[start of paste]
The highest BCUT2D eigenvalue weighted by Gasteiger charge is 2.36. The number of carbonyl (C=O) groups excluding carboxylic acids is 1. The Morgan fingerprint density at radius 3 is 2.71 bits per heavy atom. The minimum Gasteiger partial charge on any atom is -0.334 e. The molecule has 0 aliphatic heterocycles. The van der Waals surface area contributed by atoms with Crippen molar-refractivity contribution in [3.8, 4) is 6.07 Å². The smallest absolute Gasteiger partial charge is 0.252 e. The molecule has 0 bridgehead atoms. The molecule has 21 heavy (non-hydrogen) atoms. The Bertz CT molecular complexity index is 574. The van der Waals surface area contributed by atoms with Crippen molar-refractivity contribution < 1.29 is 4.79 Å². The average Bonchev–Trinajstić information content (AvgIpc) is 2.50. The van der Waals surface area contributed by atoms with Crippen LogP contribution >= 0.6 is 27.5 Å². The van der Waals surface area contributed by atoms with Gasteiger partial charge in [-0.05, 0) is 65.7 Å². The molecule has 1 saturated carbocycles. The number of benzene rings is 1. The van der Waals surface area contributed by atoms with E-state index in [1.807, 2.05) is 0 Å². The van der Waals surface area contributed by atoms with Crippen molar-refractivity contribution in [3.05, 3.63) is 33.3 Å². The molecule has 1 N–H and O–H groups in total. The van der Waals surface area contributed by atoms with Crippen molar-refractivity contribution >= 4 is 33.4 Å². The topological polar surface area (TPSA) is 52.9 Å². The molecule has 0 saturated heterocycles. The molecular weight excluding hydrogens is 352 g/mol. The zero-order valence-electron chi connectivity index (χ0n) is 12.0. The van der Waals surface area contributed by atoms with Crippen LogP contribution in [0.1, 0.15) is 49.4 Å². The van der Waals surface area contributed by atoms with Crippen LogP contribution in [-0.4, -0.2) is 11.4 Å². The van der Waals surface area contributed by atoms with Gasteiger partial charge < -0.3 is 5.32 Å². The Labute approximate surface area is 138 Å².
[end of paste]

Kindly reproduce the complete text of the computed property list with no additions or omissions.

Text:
The highest BCUT2D eigenvalue weighted by Gasteiger charge is 2.36. The number of carbonyl (C=O) groups excluding carboxylic acids is 1. The Morgan fingerprint density at radius 3 is 2.71 bits per heavy atom. The minimum Gasteiger partial charge on any atom is -0.334 e. The molecule has 0 aliphatic heterocycles. The van der Waals surface area contributed by atoms with Crippen molar-refractivity contribution in [3.8, 4) is 6.07 Å². The smallest absolute Gasteiger partial charge is 0.252 e. The molecule has 0 bridgehead atoms. The molecule has 21 heavy (non-hydrogen) atoms. The Bertz CT molecular complexity index is 574. The van der Waals surface area contributed by atoms with Crippen molar-refractivity contribution < 1.29 is 4.79 Å². The average Bonchev–Trinajstić information content (AvgIpc) is 2.50. The van der Waals surface area contributed by atoms with Crippen LogP contribution >= 0.6 is 27.5 Å². The van der Waals surface area contributed by atoms with Gasteiger partial charge in [-0.05, 0) is 65.7 Å². The molecule has 1 saturated carbocycles. The number of benzene rings is 1. The van der Waals surface area contributed by atoms with E-state index in [1.807, 2.05) is 0 Å². The van der Waals surface area contributed by atoms with Crippen molar-refractivity contribution in [3.05, 3.63) is 33.3 Å². The molecule has 1 N–H and O–H groups in total. The van der Waals surface area contributed by atoms with Crippen molar-refractivity contribution >= 4 is 33.4 Å². The topological polar surface area (TPSA) is 52.9 Å². The molecule has 0 saturated heterocycles. The molecular weight excluding hydrogens is 352 g/mol. The zero-order valence-electron chi connectivity index (χ0n) is 12.0. The van der Waals surface area contributed by atoms with Crippen LogP contribution in [0.1, 0.15) is 49.4 Å². The van der Waals surface area contributed by atoms with Crippen LogP contribution in [-0.4, -0.2) is 11.4 Å². The van der Waals surface area contributed by atoms with Gasteiger partial charge < -0.3 is 5.32 Å². The Labute approximate surface area is 138 Å².